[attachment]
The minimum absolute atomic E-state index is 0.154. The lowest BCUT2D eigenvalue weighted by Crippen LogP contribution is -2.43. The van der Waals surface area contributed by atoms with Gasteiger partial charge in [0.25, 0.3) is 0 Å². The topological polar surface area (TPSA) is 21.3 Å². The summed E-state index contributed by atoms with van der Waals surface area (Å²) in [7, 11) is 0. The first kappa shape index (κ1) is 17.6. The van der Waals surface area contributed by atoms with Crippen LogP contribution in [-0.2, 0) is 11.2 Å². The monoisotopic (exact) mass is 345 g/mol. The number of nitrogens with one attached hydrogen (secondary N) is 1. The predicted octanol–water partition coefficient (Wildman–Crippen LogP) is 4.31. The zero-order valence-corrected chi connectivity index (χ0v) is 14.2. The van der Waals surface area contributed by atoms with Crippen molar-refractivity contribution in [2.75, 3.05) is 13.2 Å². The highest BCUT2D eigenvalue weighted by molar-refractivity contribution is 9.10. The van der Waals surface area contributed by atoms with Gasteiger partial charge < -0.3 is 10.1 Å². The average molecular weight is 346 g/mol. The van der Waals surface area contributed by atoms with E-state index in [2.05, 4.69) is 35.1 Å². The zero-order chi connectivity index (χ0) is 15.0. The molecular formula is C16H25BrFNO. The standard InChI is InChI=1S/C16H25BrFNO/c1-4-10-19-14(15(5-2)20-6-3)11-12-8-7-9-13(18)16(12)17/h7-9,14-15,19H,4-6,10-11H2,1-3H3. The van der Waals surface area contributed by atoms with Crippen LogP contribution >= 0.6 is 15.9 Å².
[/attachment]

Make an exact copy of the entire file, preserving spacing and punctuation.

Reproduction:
The minimum absolute atomic E-state index is 0.154. The lowest BCUT2D eigenvalue weighted by Crippen LogP contribution is -2.43. The van der Waals surface area contributed by atoms with Gasteiger partial charge in [0.25, 0.3) is 0 Å². The topological polar surface area (TPSA) is 21.3 Å². The summed E-state index contributed by atoms with van der Waals surface area (Å²) in [7, 11) is 0. The first kappa shape index (κ1) is 17.6. The van der Waals surface area contributed by atoms with Crippen LogP contribution in [-0.2, 0) is 11.2 Å². The monoisotopic (exact) mass is 345 g/mol. The number of nitrogens with one attached hydrogen (secondary N) is 1. The predicted octanol–water partition coefficient (Wildman–Crippen LogP) is 4.31. The zero-order valence-corrected chi connectivity index (χ0v) is 14.2. The van der Waals surface area contributed by atoms with Crippen molar-refractivity contribution in [2.75, 3.05) is 13.2 Å². The highest BCUT2D eigenvalue weighted by molar-refractivity contribution is 9.10. The van der Waals surface area contributed by atoms with Gasteiger partial charge < -0.3 is 10.1 Å². The average molecular weight is 346 g/mol. The van der Waals surface area contributed by atoms with E-state index in [2.05, 4.69) is 35.1 Å². The zero-order chi connectivity index (χ0) is 15.0. The molecular formula is C16H25BrFNO. The standard InChI is InChI=1S/C16H25BrFNO/c1-4-10-19-14(15(5-2)20-6-3)11-12-8-7-9-13(18)16(12)17/h7-9,14-15,19H,4-6,10-11H2,1-3H3. The van der Waals surface area contributed by atoms with Crippen LogP contribution >= 0.6 is 15.9 Å².